Black History Month
Each year, the City of Toronto is proud to support events and exhibits scheduled for Black History Month, inviting members of the public to explore and celebrate the heritage, traditions and culture of African-Canadians.
Black History Month began in the United States as “Negro History Week” in February 1926, through the work of African American scholar Dr. Carter G. Woodson. His aim was to raise awareness and understanding in the school curriculum of the African experience around the world. The United States began to formally celebrate Black History Month in the 1960s. Through community activities, organizers sought to present a more balanced and accurate picture of Black history.
In the 1950s, community organizations such as the Canadian Negro Women’s Association began to celebrate the importance of the history of the black community in Toronto. In 1979, Toronto became the first municipality in Canada to proclaim Black History Month through efforts of many individuals and organizations such as the Ontario Black History Society. In 1995, Toronto Area MP Jean Augustine introduced a motion which was passed unanimously by the House of Commons to recognize Black History Month across Canada.
Black History Month is an opportunity for the City of Toronto to recognize the past and present contributions that African Canadians make to the life of Toronto in such areas as education, medicine, art, culture, public service, economic development, politics and human rights.
View the Toronto City Council Black History Month proclamation.
2018 Black History Month Events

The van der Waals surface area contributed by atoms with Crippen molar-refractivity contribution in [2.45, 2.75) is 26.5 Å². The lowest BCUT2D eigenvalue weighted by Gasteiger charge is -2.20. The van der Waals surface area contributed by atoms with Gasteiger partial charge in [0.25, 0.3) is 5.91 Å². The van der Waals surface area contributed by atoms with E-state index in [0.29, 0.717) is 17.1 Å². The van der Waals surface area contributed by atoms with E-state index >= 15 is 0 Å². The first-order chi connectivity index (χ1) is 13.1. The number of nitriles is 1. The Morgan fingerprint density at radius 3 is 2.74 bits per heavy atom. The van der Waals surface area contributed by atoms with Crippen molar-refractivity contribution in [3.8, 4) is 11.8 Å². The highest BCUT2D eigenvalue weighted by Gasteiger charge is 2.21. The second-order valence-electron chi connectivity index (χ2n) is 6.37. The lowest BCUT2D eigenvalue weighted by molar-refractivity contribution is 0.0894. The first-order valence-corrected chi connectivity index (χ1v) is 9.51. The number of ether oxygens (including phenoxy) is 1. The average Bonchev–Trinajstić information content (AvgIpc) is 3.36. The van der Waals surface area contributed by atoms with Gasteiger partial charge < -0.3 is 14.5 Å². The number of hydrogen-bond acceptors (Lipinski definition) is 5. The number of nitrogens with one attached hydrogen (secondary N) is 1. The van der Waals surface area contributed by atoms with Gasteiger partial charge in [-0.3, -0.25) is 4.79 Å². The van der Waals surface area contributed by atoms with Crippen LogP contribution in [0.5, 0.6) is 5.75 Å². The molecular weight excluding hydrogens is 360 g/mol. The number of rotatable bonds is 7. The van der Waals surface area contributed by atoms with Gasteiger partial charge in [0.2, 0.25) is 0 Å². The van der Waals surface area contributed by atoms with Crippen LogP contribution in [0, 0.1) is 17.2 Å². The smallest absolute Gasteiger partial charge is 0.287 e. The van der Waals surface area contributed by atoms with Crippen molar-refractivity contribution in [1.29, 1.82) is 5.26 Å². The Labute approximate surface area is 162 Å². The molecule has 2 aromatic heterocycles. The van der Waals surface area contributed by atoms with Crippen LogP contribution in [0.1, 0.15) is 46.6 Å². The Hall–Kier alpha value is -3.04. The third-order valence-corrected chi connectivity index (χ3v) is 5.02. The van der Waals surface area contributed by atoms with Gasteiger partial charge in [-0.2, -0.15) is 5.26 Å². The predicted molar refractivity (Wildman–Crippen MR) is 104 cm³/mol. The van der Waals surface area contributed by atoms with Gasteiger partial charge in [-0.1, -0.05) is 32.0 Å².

Toronto Public Library
Celebrate Black History Month at Toronto Public Library with a packed schedule full of fun and thought-provoking events.
Mackenzie House is presenting Black History Month programming on weekends in February. Members of the public are invited to learn more about Black Victorians of Toronto, featuring those who published newspapers during that era. Visitors can take a piece of this important history home when they print a souvenir copy of Mary Ann Shadd Cary’s newspaper, The Provincial Freeman, in the re-created 1850’s print shop. The souvenir is included with regular admission.
Experience a travelling exhibit, created for Mackenzie House, called A Glimpse of Black Life in Victorian Toronto at Scarborough Museum. The exhibit showcases some members of the Black community in Victorian Toronto and their contributions to the City of Toronto. Curated by historian Afua Cooper, the exhibit examines the varied aspects of Black life in mid-Victorian Toronto.
Online Exhibits at the Archives
Toronto Archives invites members of the public to visit its online exhibits entitled:
Programming at Recreation Centres
Free programming and events for adults and children will take place at community centres across the city and will include art and poster displays, movie nights, Black history presentations and more. Visit or call your local Recreation Centre to find out what is available.
Exhibit at Civic Centres
An exhibit entitled Through Your Eyes, featuring an art series highlighting the work of young artists as well as a poster series profiling contributions of prominent Black Canadians, will be on display at civic centres throughout February. Members of the public are invited to view the exhibit during regular civic centre hours. The dates are below.
- North York Civic Centre: February 5-9
- Scarborough Civic Center: February 12-15
- Metro Hall: February 16-21
- Toronto City Hall: February 26 – March 1